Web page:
Chef Pierre’s own allocation of five votes, he reveals, went to Joan Roca (third place, just behind Paul Bocuse in second place), Thomas Keller (who appeared in fourth place) Michel Bras, Alain Passard and Ferran Adrià. ‘I obtained my first Michelin star 22 years ago now,’ Pierre continues. ‘But I think this award from Le Chef is for my attitude. I think people know I work honestly, with sincerity, and I try to respect the people who work with me. There are so many problems around the world. A restaurant is an area where we try to create peace, tenderness, love. The star of the restaurant is not me. The star is the guest. It’s a team, because alone, it is impossible to work. True, it’s my name on the restaurant in Dubai, but the key to its success was Olivier [Biles, former head chef], and now it is Francois [Xavier Simon, current head chef at Reflets]. It’s also the waiters. Our colleagues in service are important to make you feel comfortable when you arrive. It’s me, and it is not me. Yes it is with my name, with my philosophy, but the key to that is the team.’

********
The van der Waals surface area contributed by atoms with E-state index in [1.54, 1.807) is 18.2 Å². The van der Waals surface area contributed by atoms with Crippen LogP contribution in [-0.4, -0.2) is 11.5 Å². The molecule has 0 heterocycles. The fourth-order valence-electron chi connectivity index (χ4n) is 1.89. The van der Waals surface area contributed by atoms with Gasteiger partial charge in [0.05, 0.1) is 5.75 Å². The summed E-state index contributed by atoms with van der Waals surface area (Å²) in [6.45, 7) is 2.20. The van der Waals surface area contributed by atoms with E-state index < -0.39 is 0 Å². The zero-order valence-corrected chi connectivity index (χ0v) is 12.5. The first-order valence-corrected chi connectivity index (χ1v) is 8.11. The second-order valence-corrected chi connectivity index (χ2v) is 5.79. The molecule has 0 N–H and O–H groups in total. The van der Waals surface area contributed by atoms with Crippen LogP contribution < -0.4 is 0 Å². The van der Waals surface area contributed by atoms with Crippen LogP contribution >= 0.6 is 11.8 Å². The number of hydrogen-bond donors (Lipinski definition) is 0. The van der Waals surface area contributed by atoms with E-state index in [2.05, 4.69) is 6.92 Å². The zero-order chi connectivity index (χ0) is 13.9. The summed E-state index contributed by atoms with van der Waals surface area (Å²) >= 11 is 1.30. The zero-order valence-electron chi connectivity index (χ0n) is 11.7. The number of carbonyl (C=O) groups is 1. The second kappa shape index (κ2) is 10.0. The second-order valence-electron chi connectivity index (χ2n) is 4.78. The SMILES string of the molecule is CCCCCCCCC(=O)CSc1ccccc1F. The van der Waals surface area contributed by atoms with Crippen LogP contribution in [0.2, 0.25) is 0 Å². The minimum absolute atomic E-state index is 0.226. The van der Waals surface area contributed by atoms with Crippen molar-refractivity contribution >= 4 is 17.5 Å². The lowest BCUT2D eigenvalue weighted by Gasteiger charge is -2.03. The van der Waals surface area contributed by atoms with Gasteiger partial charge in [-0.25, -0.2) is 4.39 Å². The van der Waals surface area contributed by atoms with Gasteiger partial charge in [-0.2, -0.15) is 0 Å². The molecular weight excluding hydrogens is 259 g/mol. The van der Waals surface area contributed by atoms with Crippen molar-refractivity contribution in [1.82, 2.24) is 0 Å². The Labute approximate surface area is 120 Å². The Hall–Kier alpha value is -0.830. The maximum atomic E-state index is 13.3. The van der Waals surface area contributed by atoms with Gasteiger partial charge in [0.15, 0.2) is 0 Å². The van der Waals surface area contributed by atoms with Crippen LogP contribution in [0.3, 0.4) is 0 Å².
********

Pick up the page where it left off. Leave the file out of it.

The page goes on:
Chef Pierre is certainly not the only top-level chef to speak warmly of his team. However, he is one of only a handful we’ve encountered to use words like ‘family’ when referring to them, and he is one of a smaller number of chefs where we have witnessed this dynamic at play first hand. With restaurant manager Hugo Sanalitro due to leave Reflets par Pierre Gagnaire within a few weeks of our meeting with Pierre, the chef gives some interesting insight into how leaving works for his ‘family’. ‘My ambition is to create a real relationship with my team. I am happy because, for example, Olivier left Dubai, but he works with me in France. In a couple of weeks, Hugo will go to work at my restaurant in Tokyo. The pastry chef in Dubai will go back to France to work with me. My new chef in Berlin worked with me in London. It’s like a family.’

That dynamic begins to play out as we quiz chefs Pierre and Francois on the new menu. Uniquely, the menu at Reflets par Pierre Gagnaire changes four times a year, each time in line with the seasonal produce of France. ‘We have just changed the roasted pigeon dish, adding pastilla to it,’ says Francois. ‘We cut the pigeon very thin, and roll it in the sauce. This is the style of the chef. The sauce is based on tonka bean, chocolate…’ ‘And, and, and?’ cuts in chef Pierre, with a tone somewhere between examiner and doting father. ‘Tonka bean? Chocolate? Pigeon jus? Balsamic?’ Francois responds with a grin. ‘Pistachio! Don’t forget… Francois Xavier…’ counters Pierre, playing that parental trick of using your full name when it is time for a telling off.